The Zoo is now open!

All guests, including Zoo members, must now reserve free, timed tickets prior to visiting.

Review the Zoo’s reopening guidelines and make a reservation

We are excited to welcome you back to the Saint Louis Zoo!  When you are ready to visit, we're more than ready for you! Until then we are happy to continue to #BringTheStlZooToYou for you stay connected to your Zoo.

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Don't forget our STLZOOm live webinars and virtual Conservation Learning opportunities thanks to our Saint Louis Zoo Educators!

Our staff remain dedicated to the animals in our care. Your support is vital to our future. Please consider making a contribution to our Critical Animal Care Fund

June 23, 2020

The Unsung Hero

Did you know this week is #PollinatorWeek? 

Moths are the unsung heroes in our gardens. They feed our songbirds and pollinate our plants. Many of the 11,000 species of moths in North America are active pollinators. Other than the day-flying hummingbird moths, these species are important members of the pollinator night crew. Besides actively pollinating fruits, nuts and seeds and the next generation of plants, moths are also major food items for birds.

Work by Doug Tallamy (Bringing Nature Home) and his colleagues have shown that moth caterpillars are essential food for over 95% of our songbirds to raise their chicks. A single pair of chickadees may need around 7,500 caterpillars to raise a clutch of four chicks and even more to get them on their own. 

However, moths, like many animals, now need our help. You can help them by planting native trees, shrubs and wildflowers that are essential food for caterpillars. You can plant moth-friendlywildflowers (i.e., pale, white, pink, dull red or purple and often with strong and sweet aroma) to feed the adults. You also need to turn off your outside lights, use motion sensors and replace bulbs with less insect attractive yellow LEDs.

Finally, help to educate others about these important unsung heroes. – Ed Spevak, Curator of Invertebrates, Saint Louis Zoo and Director, Center for Native Pollinator Conservation

Plant Native Wildflowers to Help Pollinate Your Fruits and Vegetables

It’s Summer and many gardeners are growing this year’s batch of tomatoes, peppers, cucumbers, watermelons and squashes. But as we plant our fruits and vegetables, do not forget to plant wildflowers to support the pollinators, especially the native bees.

Gardening for fruits and vegetables should be looked at as an act of responsibility and reciprocity. We are responsible for the plants we nurture and bring to life. We are responsible for the health of the soil and its myriad life which supports the plants and us. We are also responsible to the rest of the life in our garden that can be affected by our actions of tending the garden. We must also look at gardening as reciprocity and give back to the bees.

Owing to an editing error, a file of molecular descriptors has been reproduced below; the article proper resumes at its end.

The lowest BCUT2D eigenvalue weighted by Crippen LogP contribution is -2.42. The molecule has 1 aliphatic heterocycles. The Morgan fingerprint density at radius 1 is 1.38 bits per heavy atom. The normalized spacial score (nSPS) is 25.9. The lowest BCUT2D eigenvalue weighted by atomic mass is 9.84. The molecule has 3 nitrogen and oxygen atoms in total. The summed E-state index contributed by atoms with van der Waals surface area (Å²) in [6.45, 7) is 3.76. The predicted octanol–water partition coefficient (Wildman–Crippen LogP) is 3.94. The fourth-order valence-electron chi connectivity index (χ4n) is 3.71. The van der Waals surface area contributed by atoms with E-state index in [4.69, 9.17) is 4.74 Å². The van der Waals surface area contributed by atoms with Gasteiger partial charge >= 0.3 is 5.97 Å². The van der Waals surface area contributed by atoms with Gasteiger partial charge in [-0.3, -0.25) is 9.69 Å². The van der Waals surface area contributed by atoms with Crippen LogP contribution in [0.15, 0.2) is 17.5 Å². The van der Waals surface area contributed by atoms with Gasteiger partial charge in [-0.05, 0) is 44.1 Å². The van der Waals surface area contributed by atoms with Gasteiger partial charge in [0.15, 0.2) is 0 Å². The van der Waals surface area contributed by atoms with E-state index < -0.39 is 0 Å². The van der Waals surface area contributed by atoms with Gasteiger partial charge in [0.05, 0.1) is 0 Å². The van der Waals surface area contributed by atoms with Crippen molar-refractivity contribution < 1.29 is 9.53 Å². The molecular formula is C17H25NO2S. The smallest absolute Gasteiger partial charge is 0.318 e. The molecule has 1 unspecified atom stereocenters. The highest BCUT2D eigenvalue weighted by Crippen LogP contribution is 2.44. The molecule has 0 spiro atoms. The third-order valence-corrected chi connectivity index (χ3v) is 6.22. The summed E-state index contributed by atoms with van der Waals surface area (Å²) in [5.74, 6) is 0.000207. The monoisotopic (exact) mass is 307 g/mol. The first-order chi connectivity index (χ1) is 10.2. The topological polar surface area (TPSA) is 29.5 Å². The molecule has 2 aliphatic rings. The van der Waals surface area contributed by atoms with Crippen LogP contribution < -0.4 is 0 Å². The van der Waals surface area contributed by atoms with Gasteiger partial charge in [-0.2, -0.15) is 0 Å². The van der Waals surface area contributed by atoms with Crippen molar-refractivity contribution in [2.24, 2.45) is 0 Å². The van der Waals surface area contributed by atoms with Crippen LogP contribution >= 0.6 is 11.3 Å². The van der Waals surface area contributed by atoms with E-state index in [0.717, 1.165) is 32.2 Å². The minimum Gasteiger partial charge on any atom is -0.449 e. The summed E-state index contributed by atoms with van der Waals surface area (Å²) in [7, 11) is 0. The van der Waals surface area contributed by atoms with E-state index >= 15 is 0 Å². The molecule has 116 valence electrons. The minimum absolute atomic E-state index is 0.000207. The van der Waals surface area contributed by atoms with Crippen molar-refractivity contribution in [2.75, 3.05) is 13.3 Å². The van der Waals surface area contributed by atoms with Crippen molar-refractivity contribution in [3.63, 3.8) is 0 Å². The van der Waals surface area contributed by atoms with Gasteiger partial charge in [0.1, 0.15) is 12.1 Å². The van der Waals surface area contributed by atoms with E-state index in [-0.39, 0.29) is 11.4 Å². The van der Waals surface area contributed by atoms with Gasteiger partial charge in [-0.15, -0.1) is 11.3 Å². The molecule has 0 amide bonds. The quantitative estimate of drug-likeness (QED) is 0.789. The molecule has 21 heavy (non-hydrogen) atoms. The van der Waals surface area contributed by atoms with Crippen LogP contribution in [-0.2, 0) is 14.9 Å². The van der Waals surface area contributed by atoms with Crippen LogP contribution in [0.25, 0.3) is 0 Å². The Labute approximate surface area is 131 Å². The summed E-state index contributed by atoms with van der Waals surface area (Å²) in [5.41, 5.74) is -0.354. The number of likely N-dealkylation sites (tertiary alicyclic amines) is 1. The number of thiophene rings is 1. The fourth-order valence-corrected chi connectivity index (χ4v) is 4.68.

As an example, tomatoes require bumble bees for best pollination. They vibrate the flower to release the pollen. However, bumble bees can only get one part of their diet, pollen, from tomatoes. They also need nectar. Include nectar plants, like bee balm and foxglove beardtongue, that feed the bees that pollinate our food. 

If we look at gardening, and also farming, as acts of responsibility and reciprocity we can create a much healthier world for all life. #PollinatorWeek 

Native Foods Native Peoples Native Pollinators

The Saint Louis Zoo WildCare Institute’s mission is dedicated to creating a sustainable future for wildlife and for people around the world. This work is exemplified in the Native Foods Native Peoples Native Pollinators initiative started by the Center for Native Pollinator Conservation (CNPC). The initiative focuses on issues of food security of Native Americans and First Nations people, the intersection of wild and cultivated foods, cultural traditions and food sovereignty, healthy lands and people, and nature (as represented by pollinators). 

The initiative consults and works with elders, tribal officials, agencies, farmers, gardeners, and conservationists to understand and identify food and environmental needs, and work with tribal communities on the ground and build sustainable, reciprocal long-term relationships. The initiative recognizes that Native American knowledge, history, values, and culture are assets in building communities, advancing human health, and developing conservation programs that place importance on harmony with nature. The initiative helps with education and outreach materials and programs, research projects on conservation and pollinators, assists and supports habitat restoration, and supplies gardeners and small farmers with equipment, as well as crop seeds, heirloom seeds, plants, trees and shrubs.

Restoring the health of Indigenous communities means restoring the health of the land.